SCIUTTO: You know, presence as he was responding to those questions. Have a listen.

[13:05:03] (BEGIN VIDEO CLIP)

PETER STRZOK, FORMER FBI AGENT: I can assure you, Mr. Chairman, at no time, in any of these texts, did those personal beliefs ever enter into the realm of any action I took. Furthermore, this isn't just me sitting here telling you. You don't have to take my word for it. At every step, at every investigative decision, there are multiple layers of people above me, the assistant director, executive assistant director, deputy director, and director of the FBI, and multiple layers of people below me, section chiefs, supervisors, unit chiefs, case agents and analysts, all of whom were involved in all of these decisions.


SCIUTTO: Shawn Turner served a long time in the U.S. intelligence community, most recently before he left for the office of director of national intelligence.

Was he giving an accurate representation there by saying, listen, yes, you know, I did something bad here, but let's be clear, there are loads of folks below me and above me and this could not have affected the investigation, as the president has repeatedly and continues to argue?

SHAWN TURNER, CNN NATIONAL SECURITY ANALYST: Well, look, I think it certainly is possible that what he did, did not affect and impact the investigation. But I do think there's something a little more interesting here.

You know, I agree with everything Gloria said. But, you know, I've talked to a lot of former colleagues in the FBI, former and current colleagues. And one of the things that I take away from those conversations is that almost universally, whether people in the FBI support the president or they don't support the president, almost universally they have said that what Peter Strzok did in those text messages and what he did in this testimony irreparably damaged his ability to continue to serve in the FBI. And they feel that way not because of their politics, but because they are strong believers in something that I've been saying, and a lot of us in the national security space have been saying for a long time, and that is that you leave your politics at the door when you do the business of the bureau.

And so I think that the impression that he might not have been doing that, whether it's true or not, is something that was a real concern for a lot of rank and file FBI officials. And so I think that for a lot of them they saw this coming. And I think that some of that inside pressure may be why we are here today.

SCIUTTO: And you're saying that performance there, why, because he was so defiant, he didn't fall on his sword, as it were?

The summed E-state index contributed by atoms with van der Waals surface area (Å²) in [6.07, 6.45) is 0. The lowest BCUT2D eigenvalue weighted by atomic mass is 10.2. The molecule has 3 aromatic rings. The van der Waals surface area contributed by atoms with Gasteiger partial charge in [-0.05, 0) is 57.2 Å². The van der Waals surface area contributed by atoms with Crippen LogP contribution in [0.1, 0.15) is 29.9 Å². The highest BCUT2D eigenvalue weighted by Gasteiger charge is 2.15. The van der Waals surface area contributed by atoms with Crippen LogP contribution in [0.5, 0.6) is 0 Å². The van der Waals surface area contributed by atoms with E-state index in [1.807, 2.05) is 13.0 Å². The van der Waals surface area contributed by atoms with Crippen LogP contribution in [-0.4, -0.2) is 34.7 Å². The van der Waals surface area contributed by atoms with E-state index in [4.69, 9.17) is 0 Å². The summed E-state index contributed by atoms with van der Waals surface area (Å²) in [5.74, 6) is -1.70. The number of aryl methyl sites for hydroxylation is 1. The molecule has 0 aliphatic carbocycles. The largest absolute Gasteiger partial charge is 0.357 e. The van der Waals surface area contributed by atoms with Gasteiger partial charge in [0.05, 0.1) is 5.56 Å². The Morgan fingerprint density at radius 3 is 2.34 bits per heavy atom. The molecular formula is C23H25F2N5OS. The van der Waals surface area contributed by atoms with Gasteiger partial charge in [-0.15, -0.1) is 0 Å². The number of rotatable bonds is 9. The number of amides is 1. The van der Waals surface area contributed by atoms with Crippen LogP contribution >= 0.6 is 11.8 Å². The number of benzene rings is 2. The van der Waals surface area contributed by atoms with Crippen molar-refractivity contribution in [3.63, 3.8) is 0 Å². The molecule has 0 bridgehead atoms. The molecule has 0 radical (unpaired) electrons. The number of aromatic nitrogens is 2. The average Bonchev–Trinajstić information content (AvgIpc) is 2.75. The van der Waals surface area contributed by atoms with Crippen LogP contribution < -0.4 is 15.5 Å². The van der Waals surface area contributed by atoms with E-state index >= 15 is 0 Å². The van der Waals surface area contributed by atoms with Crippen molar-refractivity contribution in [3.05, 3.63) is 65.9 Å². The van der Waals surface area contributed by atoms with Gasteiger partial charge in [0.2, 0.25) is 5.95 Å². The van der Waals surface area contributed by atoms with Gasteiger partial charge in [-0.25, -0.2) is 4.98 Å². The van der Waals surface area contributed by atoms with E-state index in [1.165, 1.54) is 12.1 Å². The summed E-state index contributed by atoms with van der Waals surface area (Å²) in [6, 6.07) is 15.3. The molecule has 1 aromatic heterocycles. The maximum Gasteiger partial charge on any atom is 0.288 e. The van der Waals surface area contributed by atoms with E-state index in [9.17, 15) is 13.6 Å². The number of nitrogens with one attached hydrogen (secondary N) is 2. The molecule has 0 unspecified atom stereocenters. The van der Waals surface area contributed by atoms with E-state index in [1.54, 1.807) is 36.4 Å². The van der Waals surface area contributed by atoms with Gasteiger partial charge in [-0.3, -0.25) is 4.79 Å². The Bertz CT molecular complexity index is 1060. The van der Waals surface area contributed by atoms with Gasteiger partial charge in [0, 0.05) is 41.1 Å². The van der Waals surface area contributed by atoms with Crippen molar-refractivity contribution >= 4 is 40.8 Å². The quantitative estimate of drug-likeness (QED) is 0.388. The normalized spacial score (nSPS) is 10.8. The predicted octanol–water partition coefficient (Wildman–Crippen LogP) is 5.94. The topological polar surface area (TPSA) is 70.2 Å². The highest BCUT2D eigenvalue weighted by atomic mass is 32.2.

TURNER: Because he -- right. You know, if -- not only because he was defiant, but he did not speak to the FBI's strong belief. So he didn't speak strong enough to the belief that politics, that partisanship should not enter into the work of the FBI. Basically, he defended himself and he took issue with the politicians who were questioning him, but he did not defend the FBI in a way that people would have thought would have been the right thing to do.

SCIUTTO: Now, Karoun, Republicans, of course, including the president, have repeatedly pointed to Strzok, the texts with Lisa Page, as evidence that the entire Mueller investigation is biased, although we should note there are many people involved in the Mueller investigation and he was removed from this investigation when these texts were revealed. But the president, sticking with this line, because just a short time ago he tweeted the following, based on the fact that Strzok was in charge of the witch hunt, will it be dropped? It is a total hoax, no collusion, no obstruction. I just fight back.

It strikes me that if Strzok is a sacrificial lamb, he hasn't satisfied the president.



DEMIRJIAN: Yes. I mean, look, this is the thing. If it's just about the politics, we've kind of learned in every other stage of this that when the FBI tries to clean house -- and this is not the first time somebody has come up. McCabe was the person that we were talking about several months ago. It doesn't actually stop things from happening.

Strzok is a target for the tweets he sent. Rosenstein is a target because of the position that he has. They are both fairly defiant when they appeared before the joint congressional committee hearings. And this is going to be something that continues.

The difference, though, I guess, between Strzok and let's say Rosenstein is that you have leadership that does not want to touch the Rosenstein thing. They don't want to get involved. It's a small subset still, a very conservative House Republicans, many of them in the Freedom Caucus, that really want to push this connection to the entire investigation, take down Mueller, have everything go away. It's not really backed by the Paul Ryan's and the Mitch McConnell's of this world. And that makes a huge difference.

Whereas Strzok did something wrong. And it's objectively difficult to defend, even though the Democrats are very much trying to, and clearly Strzok was trying to defend himself as well. It is evidence of bias. Even the IG said, look, the investigation's fine, but this guy is not. SCIUTTO: Right.

DEMIRJIAN: And that makes it much more difficult to thread that needle. But, as you see, the people that are beating this drum on other drums, I guess, in his band, to take the metaphor way to far, are not necessarily going to stop that because this particular person's story has been terminated, (INAUDIBLE).